Virtual Reality is often sold as the thrilling future of gaming, with everyone from Valve to Sony throwing their big wire-trailing hats into the ring. But we're past the concept stage now and know that, in practice, VR may deliver immersive audiovisual experiences but can still be a cumbersome and expensive experience.
Depending on which headset you choose, you’re facing the cost of the equipment, plus potentially upgrading your existing hardware, plus having a suitable space to play in. And once you do all of that there’s still the lack of things to actually play, which ends in many VR headsets being consigned to the dusty top shelf of doom.
Which is why I was so excited to hear about Star Wars: Secrets of the Empire, a so-called ‘hyper reality’ experience co-developed by Lucasfilm, Industrial Light & Magic and The Void, which is at London’s Westfield shopping centre until 7 March. The technology and experience are all there waiting for you – just buy a ticket and you’re good to go.
Not only that, but Secrets of the Empire promises next-level VR technology. Forget pointing your controller at a spot to teleport awkwardly to it, this is a real space you can move around in using your actual feet, interacting with physical objects as you do.
It may be set a long time ago and in a galaxy far, far away, but perhaps there's a glimpse of VR's future in Shepherd’s Bush.
The single biggest draw of Secret of the Empire, of course, isn’t the promise of the technology. It can be best summed up in the two words: Star Wars. Who doesn’t love lightsabers and furry aliens?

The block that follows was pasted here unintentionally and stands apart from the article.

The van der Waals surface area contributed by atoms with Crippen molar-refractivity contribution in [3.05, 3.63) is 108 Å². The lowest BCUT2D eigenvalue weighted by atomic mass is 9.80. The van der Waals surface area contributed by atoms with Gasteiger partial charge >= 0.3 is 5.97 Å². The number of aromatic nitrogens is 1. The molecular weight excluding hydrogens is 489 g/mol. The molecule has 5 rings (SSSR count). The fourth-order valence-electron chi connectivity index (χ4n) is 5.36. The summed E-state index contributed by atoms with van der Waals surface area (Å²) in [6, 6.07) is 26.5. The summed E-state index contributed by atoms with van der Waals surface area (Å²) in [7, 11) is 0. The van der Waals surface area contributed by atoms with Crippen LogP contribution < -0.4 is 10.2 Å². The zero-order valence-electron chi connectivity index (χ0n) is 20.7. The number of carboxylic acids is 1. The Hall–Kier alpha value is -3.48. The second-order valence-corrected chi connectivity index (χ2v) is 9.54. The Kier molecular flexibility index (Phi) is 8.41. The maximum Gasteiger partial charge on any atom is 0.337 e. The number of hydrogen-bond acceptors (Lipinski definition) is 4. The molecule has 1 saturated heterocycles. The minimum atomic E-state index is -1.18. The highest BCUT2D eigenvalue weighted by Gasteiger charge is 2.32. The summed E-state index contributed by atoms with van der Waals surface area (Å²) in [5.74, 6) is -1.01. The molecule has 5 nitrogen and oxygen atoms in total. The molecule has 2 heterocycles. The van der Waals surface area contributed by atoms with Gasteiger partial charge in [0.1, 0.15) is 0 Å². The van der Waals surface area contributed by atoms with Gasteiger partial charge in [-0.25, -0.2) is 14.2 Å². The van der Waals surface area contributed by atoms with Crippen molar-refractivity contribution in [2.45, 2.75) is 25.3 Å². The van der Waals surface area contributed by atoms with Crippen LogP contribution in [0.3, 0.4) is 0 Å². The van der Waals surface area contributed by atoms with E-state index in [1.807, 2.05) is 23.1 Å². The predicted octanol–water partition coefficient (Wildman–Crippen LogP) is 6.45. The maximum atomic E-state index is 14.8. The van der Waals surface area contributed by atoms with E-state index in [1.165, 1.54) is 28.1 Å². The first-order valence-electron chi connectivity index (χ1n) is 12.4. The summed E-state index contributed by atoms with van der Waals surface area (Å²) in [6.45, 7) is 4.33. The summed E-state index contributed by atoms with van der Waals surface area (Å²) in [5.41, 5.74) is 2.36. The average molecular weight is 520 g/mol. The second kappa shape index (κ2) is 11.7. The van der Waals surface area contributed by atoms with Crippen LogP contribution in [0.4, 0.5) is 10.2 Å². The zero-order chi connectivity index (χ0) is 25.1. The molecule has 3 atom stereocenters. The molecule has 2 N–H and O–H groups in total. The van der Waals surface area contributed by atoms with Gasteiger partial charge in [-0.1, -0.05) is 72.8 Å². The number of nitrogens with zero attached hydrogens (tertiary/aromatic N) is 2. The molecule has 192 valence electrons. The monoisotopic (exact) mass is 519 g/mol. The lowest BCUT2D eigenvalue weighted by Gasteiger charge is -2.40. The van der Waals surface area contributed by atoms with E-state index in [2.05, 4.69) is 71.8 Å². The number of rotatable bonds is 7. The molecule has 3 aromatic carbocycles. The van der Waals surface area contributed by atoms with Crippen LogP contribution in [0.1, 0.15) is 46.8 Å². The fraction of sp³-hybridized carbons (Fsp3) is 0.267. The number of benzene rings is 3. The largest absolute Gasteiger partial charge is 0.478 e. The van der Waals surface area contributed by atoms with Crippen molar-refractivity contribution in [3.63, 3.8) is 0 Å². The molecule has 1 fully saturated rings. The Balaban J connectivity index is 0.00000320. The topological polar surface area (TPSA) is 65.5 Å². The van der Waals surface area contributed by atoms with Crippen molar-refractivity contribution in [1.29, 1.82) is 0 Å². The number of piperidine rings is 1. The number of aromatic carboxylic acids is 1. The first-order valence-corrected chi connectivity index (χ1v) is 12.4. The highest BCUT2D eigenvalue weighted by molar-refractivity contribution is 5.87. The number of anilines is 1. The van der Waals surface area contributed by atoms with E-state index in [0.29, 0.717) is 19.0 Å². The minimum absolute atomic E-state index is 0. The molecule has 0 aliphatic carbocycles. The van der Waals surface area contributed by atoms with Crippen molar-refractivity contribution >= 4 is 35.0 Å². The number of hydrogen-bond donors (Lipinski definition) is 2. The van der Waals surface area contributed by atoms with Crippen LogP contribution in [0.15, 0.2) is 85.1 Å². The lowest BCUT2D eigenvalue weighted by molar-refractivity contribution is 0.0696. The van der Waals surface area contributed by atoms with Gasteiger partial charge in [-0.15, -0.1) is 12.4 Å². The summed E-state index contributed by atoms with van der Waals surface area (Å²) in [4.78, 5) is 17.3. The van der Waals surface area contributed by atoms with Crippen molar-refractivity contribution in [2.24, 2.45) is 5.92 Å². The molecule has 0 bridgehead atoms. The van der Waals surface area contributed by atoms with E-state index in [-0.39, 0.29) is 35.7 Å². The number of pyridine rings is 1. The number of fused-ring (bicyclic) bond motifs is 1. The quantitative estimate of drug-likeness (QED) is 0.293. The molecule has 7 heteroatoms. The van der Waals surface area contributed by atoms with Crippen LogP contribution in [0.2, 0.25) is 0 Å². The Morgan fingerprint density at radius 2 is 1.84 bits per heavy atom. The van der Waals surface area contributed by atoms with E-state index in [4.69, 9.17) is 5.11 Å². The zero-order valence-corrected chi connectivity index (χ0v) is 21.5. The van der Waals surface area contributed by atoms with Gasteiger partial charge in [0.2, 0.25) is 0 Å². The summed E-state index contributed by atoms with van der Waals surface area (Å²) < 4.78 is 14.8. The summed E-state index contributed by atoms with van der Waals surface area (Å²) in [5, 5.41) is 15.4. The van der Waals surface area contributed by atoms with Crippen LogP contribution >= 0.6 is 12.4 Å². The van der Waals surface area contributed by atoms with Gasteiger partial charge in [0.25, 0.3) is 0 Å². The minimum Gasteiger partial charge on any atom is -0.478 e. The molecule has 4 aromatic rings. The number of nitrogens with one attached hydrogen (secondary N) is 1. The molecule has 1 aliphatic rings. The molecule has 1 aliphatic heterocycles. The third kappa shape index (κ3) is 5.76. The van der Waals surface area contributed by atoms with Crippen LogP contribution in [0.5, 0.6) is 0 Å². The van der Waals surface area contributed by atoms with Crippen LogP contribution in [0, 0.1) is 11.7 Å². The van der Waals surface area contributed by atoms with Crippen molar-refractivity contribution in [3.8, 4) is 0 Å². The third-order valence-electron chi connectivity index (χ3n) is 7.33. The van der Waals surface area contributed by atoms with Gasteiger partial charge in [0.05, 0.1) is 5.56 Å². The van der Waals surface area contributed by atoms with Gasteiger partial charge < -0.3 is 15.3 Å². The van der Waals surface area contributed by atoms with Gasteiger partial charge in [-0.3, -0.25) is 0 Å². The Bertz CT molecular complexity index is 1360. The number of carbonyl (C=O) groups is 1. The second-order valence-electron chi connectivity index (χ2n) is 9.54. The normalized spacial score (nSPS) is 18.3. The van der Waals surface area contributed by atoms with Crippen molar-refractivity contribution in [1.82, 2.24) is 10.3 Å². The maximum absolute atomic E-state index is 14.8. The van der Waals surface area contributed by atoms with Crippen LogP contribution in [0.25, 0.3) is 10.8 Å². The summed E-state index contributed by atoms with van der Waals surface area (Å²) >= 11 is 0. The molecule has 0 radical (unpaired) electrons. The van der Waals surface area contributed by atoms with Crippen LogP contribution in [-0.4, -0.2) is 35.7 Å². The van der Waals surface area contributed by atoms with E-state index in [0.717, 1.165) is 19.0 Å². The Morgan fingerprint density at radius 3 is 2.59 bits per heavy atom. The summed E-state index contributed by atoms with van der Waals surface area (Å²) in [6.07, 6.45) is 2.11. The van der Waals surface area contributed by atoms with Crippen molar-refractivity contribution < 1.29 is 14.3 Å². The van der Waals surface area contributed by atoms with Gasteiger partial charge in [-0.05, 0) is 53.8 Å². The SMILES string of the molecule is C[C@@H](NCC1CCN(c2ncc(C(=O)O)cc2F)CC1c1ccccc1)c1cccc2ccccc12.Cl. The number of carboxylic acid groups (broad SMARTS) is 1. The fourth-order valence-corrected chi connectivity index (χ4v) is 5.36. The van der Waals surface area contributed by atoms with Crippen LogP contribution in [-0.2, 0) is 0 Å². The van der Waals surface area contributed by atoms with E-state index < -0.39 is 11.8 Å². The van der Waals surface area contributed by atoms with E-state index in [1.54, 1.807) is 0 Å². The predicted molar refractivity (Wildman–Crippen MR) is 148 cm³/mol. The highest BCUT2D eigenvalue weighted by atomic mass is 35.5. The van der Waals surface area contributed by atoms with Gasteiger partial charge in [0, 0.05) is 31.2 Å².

As a setting, it’s a perfect fit for the tech. Cramped industrial corridors are Star Wars’ stock-in-trade, which suits the limited real-world space you have to move around in. A mix of stormtroopers and droids eliminate the need for human faces, which in VR risk falling into the uncanny valley. And given you’re going undercover in the shining-white armour of the Empire’s foot soldiers, putting on the real-world bulky headset and suit just becomes part of the fantasy.
Over the years many games have tried to tap into that Star Wars magic, and Secrets of the Empire is uniquely good at making you feel like you’re in the world that Lucas built. Stormtroopers gather in doorways, firing ineffectually in your direction and tumbling over ledges with a Wilhelm scream when you catch them with a laser blast. When Darth Vader advances towards you, heavy breathing filling the headphones, it’s legitimately scary.
The one thing that’s notable by its absence is music. It may have felt obtrusive – after all, it’s not like rebels have got headphones built into those weird pointy helmets of theirs, blasting John Williams – but it underlines just how much that iconic score contributes to the sense of childlike wonder that many of us associate with the films.
As a Star Wars-flavoured experience, then, Secrets of the Empire is chock full of midi-chlorians. But what about if you approach it as an experience and, more to our purposes, as a game?
The main way you interact with the world in Secrets of the Empire is by shooting at it. There’s a bit of lever pulling and Simon Says button pressing but they are ultimately, to paraphrase the young and handsome Harrison Ford, no match for a good blaster at your side.
The moment you walk over to a rack of rifles and realise you can pick one up, the IRL blaster prop in your hands reflected perfectly in the virtual world, is genuinely a bit magical. It’s certainly more exciting than waving a wand at your opponents, and watching Stormtroopers topple over as you score a direct hit will never not be satisfying.